There are a lot of words in Swedish that are similar to English and then there are words that are completely different. The hardest is probably the pronunciation of letters and groups of letters that are nonexistent in English and the sentence structure that is different from English.

 17. How many people are there in your class? Are there any other English speaking people?

So far in the first three weeks there were two English speaking people in my class however my new class starting on Monday have about 30 English speaking students. However English is banned at school, you’re meant to speak in Swedish all the time. The teacher only speaks in Swedish unless you can’t understand. They’re a lot of people in the class from Middle Eastern countries.


18. What did you use to work with back in Australia?

I was a technical sales representative for a camera surveillance and alarm wholesaler with a great bunch of guys and I did love my job.

 19. You haven’t found work yet but can you tell us a little about how you experience the job seeking process? Is it different from Australia? Where do you look for available jobs?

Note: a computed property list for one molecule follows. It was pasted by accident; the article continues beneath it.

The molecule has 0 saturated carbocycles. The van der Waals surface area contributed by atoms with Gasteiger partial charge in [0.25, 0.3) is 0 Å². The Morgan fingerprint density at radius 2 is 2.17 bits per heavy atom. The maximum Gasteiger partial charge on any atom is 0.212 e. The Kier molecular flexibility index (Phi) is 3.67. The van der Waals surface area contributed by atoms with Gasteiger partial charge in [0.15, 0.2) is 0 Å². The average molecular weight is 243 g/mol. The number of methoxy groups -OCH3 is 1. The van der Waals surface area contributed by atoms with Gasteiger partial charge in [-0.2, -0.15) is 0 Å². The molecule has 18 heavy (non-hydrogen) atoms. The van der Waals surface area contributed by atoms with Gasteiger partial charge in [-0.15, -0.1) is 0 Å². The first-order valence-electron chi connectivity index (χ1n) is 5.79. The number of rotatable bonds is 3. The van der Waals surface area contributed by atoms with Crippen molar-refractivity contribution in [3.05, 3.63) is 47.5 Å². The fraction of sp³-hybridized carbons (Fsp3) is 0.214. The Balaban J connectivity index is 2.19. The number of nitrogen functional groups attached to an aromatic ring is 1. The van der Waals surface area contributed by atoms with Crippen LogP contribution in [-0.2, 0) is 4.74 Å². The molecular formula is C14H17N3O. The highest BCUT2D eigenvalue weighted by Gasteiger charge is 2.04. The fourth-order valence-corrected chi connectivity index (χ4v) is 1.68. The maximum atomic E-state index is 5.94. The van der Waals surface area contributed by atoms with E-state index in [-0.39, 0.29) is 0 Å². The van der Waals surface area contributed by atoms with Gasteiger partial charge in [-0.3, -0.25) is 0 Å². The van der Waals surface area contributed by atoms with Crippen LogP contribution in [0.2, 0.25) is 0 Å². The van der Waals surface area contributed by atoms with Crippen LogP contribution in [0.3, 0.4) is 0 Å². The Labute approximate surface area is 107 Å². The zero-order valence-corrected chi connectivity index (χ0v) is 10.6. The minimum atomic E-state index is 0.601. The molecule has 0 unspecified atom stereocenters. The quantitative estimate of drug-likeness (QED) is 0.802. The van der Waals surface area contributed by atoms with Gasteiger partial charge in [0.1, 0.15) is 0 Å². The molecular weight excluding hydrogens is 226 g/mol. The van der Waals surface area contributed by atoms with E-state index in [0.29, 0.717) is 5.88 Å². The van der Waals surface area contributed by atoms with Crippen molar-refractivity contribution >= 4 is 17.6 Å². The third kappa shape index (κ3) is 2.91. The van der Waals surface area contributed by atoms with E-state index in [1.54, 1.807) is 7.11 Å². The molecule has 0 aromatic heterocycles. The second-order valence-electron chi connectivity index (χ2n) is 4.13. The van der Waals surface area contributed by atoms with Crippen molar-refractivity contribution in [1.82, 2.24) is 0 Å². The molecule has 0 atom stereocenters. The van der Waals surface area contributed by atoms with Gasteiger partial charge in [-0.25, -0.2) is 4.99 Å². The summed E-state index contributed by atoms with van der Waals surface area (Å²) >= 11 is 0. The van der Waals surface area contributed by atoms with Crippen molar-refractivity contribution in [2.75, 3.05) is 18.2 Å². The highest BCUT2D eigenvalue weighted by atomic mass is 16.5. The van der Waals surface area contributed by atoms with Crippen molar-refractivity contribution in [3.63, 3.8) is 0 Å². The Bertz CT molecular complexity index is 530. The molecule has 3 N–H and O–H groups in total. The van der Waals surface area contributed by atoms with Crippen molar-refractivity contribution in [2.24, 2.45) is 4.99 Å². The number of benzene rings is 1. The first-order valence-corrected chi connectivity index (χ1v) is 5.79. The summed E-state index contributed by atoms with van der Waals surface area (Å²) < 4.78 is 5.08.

The process’ are similar you can go through a job agency or find the job online – Anna has given some good links HERE. The biggest challenge is that the job sites and ads are in Swedish which makes it a long and frustrating google translating process. =)


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6 Responses to “Simon tells it like it is”

  1. Reply Helena says:

    Tack sa mycket Simon! 🙂

    Dina svar ar valdigt hjalpsamma. Det ar mycket intressant att hora vad du tycker om saker och ting. 🙂

    Just nu packar jag och James vara vaskor, om tva timmar ska vi aka upp till Brisbane for att ga pa var intervju pa Svenska konsulatet! Vi ar mycket nervosa, men hoppas att det kommer ga bra. Vi ska halla er uppdaterade!

    Tack igen och ha det sa bra bada tva 🙂

    // Helena och James

  2. Reply Carolina says:

    Thank you very much, Simon! I will show this page to Glen when he gets home from work, and I'm sure it will answer a lot of his questions as well! Very nice of you to take the time to help other people who are in a similar situation!

    In regards to prices of grog in Sweden I think Glen's plans are to either rent a truck and go to Germany, or to brew his own 🙂 He is a keen brewer of the Coopers' kits and also whatever else he can find in home-brew shops here. He is a bit worried though that he won't be able to find any in Sweden, and I wouldn't have a clue how he'd go… But if he succeeds we'll have to bring some down for you when we move over there! All being well we'll live in Motala, 120 km north of Jönköping. However, I am not sure how Glen will like living there since Motala is a much smaller town than Jönköping even… Not too many aussies there!